For years, Climate Interactive’s World Climate exercise has been used in classrooms and conferences around the world to help students and professionals better understand the challenges facing international climate change negotiations. Our friends at MIT have documented a recent exercise that beautifully captures the experience:
Led in this instance by MIT professor and Climate Interactive team member John Sterman, World Climate is simple to play–you can download all the materials for free on our website–and gives participants a very accurate glimpse into the issues facing U.N. climate change negotiations. Participants are broken into six different blocs–the U.S., the EU, other developed countries, China, India and other developing countries–and are tasked with crafting proposals to cap global warming at 2 degrees Celsius above pre-industrial levels by 2100.
Participants must agree to a timeline in which they will cap carbon emissions and eventually reduce them. They must also agree to a rate of emissions reductions and can add additional measures such as increasing net forestation. And, of course, they hope to do all this within their own financial means.
With each round of negotiations, the simulation leader–or “Secretary General”–plugs country commitments into our C-ROADS simulator to see the environmental impact of commitments in real time.
Most groups will be surprised to see how difficult it is to curb the current rate of climate change, and in this simulation, many of the less-elevated countries found themselves underwater. But as the true costs of climate change became more and more apparent, participants were more and more willing to negotiate their terms. It is our conviction that generating this type of consciousness at the workplace or in the classroom is the first step toward generating successful climate change policies in the real world.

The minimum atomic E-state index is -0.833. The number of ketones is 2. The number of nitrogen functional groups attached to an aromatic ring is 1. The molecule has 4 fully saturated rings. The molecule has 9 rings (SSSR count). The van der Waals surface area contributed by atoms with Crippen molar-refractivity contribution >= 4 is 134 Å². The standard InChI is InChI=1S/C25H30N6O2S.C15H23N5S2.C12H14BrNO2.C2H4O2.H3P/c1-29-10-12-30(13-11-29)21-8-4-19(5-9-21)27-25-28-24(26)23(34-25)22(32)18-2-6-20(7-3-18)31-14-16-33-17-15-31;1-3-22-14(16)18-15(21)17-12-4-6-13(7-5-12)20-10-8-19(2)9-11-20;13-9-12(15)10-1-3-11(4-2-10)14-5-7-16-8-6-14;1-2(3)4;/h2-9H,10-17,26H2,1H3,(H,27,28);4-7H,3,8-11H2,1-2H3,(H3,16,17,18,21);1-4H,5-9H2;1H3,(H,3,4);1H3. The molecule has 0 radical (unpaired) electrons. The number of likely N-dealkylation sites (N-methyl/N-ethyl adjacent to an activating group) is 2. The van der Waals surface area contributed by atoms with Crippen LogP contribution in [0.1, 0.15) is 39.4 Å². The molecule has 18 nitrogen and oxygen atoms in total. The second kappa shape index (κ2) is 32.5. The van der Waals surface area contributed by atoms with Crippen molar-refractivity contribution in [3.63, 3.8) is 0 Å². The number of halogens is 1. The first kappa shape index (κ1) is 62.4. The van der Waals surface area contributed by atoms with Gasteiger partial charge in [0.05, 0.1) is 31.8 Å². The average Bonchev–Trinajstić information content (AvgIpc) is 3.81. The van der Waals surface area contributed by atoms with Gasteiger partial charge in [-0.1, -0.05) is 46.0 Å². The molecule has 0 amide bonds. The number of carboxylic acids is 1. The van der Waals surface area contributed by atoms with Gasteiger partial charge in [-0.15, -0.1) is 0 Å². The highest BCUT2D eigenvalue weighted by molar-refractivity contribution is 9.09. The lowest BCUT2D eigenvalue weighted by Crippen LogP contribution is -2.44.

Major Lessons from this Simulation:
-Delayed Response Time: Unfortunately, the planet doesn’t know or care that we’re in climate negotiations, and it’s not going to put biogeochemical reactions on hold until we figure it out. If, for example, we were to permanently shut down all carbon-emitting plants and vehicles today, the atmosphere wouldn’t be free of greenhouse gasses tomorrow. There are significant time delays between our actions and the reactions of the world’s climate. Add to this the delay between our decisions and our actions, and all of a sudden the future seems much more imminent.
-The Role of Developing Countries: It’s difficult to ask those with less to do more. This may seem especially unfair in the context of climate change negotiations, since the most developed countries have also historically been the largest contributors to the problem. But the realities of global warming suggest that this may be the only way forward–even if all developed countries cut their emissions to zero, the world still couldn’t achieve the 2-degree goal. The projected growth of developing nations is simply too huge to ignore in the context of global climate change negotiations.
-The Role of Developed Countries: We live in a world where reducing one’s environmental impact is expensive, and while technological advancements are reducing this price more and more, this will be the state of our world for some time. Therefore, while it’s true that everyone needs to scale back their carbon footprint now, this doesn’t mean that everyone can. This is going to require a massive financial commitment from wealthier countries–and at first, this may be more than some of them are comfortable giving. But as we see in this exercise, in the long run, the cost of doing nothing far outweighs the price tag of the investment necessary today.
If you thought this run was interesting, take a look at other World Climate simulations.
You can download all the materials you need to play World Climate on our website. Materials are available in English, Spanish, French, German and Mandarin Chinese. Don’t forget to download C-ROADS here.